Bret Saberhagen (1982) — 19th round, 479th overall
Just three years after Bret Saberhagen was drafted by the Royals, he won the AL Cy Young Award. And four years after that, he won another. A three-time All Star, Sabes retired in 2001 with a 167-117 record.
Mark Buehrle (1998) — 38th round, 1,139th overall
The White Sox drafted Buehrle, who went on to pitch for the team for over 10 years. In his career, Buehrle has won over 200 major league games, thrown a perfect game and a 27-batter no-hitter, made five All-Star teams, won four Gold Gloves, and remains one of the most durable pitchers in major league history.
Orel Hershiser (1979) — 17th round, 440th overall
Nine years after being selected in the 17th round of the 1979 Draft, Orel Hershiser led the Dodgers to the 1988 title. The right-hander, who won the Cy Young Award that year, had two victories in Los Angeles' 4-1 series win over Oakland.
Buddy Bell (1969) — 16th round, 373rd overall
Drafted by Cleveland, Buddy Bell was a five-time All-Star and six-time Gold Glove winner. He played 18 seasons in the majors and became a member of the Texas Rangers Hall of Fame.
Andy Pettitte (1990) — 22nd round, 594th overall
It's hard to believe that a key part of the great Yankees teams of the 1990's was found in the 22nd round of the 1990 Draft. Pettitte earned five World Series rings with New York. In 18 seasons, Pettitte compiled a 256-153 record with a 3.85 ERA and 2,448 strikeouts.
Kenny Rogers (1982) — 39th round, 814th overall
It's a miracle that Rogers was drafted at all. He didn't play baseball until his senior year of high school and was only noticed by the Rangers because they had come to his town to scout another player and were impressed enough by his arm strength at shortstop to consider drafting him as a pitcher. When selected, he was a 135-pound 17-year-old with virtually no pitching experience. Twenty-six years later, he retired with 219 major league wins, four All-Star appearances, five Gold Gloves and a perfect game to his credit.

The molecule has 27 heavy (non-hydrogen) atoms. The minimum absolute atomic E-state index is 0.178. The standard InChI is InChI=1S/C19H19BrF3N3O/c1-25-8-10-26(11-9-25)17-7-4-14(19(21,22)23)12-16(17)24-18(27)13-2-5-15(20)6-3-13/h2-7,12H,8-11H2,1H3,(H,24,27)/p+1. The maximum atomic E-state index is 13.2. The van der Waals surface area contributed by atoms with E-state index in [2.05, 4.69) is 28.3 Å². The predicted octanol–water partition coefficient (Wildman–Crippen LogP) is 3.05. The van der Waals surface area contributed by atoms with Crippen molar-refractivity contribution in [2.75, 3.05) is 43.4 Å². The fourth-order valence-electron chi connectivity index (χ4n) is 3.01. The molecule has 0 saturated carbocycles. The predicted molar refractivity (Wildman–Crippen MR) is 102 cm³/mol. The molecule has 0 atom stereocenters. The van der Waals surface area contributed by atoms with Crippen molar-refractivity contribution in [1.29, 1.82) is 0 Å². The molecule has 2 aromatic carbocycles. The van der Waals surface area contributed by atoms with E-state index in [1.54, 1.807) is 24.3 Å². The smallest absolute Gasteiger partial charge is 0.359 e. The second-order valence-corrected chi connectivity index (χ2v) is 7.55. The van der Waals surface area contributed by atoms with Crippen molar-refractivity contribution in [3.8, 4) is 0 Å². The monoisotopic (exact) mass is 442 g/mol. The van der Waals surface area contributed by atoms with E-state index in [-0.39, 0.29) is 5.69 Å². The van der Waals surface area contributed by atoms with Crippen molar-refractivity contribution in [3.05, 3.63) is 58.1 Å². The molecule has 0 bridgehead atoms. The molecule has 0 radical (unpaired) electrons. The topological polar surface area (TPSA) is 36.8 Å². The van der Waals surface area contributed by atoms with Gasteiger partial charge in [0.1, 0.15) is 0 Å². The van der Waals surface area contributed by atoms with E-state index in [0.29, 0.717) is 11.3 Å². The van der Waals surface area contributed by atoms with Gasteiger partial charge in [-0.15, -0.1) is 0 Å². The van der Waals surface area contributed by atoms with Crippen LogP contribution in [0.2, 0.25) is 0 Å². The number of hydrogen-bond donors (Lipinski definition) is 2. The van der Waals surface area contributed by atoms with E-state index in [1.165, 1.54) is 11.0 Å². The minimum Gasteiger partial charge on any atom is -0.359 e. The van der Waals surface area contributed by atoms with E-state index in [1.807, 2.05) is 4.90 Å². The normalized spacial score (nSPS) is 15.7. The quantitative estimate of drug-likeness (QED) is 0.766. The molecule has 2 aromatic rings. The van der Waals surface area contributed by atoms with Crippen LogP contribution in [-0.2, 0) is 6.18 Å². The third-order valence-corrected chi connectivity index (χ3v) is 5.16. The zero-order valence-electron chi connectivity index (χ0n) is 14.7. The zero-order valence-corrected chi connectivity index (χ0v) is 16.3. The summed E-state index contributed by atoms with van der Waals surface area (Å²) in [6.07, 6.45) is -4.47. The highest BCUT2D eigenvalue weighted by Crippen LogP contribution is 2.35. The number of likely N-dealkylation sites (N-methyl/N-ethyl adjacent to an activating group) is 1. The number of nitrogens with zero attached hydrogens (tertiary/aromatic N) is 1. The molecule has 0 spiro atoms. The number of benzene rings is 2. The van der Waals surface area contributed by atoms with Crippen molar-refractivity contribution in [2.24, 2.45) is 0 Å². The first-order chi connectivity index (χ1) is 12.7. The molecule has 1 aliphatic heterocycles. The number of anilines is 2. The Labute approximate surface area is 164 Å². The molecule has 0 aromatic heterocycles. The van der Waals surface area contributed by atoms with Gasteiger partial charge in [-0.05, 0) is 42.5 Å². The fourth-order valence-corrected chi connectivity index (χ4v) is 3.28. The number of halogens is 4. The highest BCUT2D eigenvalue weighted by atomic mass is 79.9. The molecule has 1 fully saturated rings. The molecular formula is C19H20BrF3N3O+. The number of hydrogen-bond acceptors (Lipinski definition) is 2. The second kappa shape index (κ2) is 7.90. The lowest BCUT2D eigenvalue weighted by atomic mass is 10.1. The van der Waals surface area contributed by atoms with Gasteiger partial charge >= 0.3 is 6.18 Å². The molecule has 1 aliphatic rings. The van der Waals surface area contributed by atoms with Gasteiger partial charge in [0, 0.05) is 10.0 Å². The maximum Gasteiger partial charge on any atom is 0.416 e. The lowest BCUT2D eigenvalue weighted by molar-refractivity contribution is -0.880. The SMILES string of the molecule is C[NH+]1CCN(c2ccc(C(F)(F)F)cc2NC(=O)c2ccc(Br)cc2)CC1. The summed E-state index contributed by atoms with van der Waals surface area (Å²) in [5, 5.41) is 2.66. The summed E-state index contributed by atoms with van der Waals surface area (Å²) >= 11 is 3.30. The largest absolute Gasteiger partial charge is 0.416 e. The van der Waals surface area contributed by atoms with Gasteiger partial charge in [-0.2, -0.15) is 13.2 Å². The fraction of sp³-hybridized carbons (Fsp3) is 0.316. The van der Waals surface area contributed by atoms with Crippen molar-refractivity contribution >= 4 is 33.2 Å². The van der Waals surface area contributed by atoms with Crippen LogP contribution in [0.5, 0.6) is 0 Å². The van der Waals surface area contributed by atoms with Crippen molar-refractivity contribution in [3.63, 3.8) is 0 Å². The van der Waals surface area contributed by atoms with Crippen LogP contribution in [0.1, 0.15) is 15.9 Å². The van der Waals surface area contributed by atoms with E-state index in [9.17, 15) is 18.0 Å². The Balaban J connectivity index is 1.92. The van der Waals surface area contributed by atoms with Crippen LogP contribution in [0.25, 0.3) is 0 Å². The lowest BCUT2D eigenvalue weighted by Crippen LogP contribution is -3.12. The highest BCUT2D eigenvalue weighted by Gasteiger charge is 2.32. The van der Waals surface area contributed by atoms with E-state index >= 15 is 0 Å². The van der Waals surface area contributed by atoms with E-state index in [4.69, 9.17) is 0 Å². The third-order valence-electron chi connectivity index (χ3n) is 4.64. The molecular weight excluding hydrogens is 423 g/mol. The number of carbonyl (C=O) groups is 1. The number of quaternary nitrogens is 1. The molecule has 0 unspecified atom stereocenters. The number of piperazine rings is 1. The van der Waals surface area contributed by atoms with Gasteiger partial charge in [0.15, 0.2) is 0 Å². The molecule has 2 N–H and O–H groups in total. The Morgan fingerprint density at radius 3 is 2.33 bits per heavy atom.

Roy Oswalt (1996) — 23rd round, 684th overall
Oswalt, who played more than four seasons in the minor leagues, made a big splash in his rookie year with the Astros, going 14-3 with a 2.73 ERA. The Mississippi native made three All-Star appearances, had five finishes in the top-five of Cy Young voting, and was named the 2005 NLCS MVP. Oswalt retired in 2014 with a 163-102 record.
Ian Kinsler (2003) — 17th round, 496th overall
The Rangers late-round pick made four All Star appearances in his first nine seasons, during which he was good for a 40.7 WAR. Kinsler has remained a top-five second baseman through most of his career.
Jose Bautista (2000) — 20th round, 599th overall
Bautista is the definition of a late bloomer. It wasn't until 10 years after the Pirates drafted him that Joey Bats found his swing, leading the majors in home runs in both 2010 (54) and 2011 (43) with Toronto. Bautista was a six-time consecutive All Star from 2010-15.
Jake Peavy (1999) — 15th round, 472nd overall
Pitcher Jake Peavy was picked by the Padres in the 15th round out of high school in 1999. Five years later he went 15-6 with a 2.27 ERA and three seasons after that he won the NL Cy Young Award.
Mike Lowell (1995) — 20th round, 562nd overall
He may not ever be a Hall of Famer, but Mike Lowell had a far more productive career than his selection in the 20th round of the 1995 Draft might have predicted. Lowell was a four-time All Star and won the 2007 World Series MVP when he was with the Red Sox.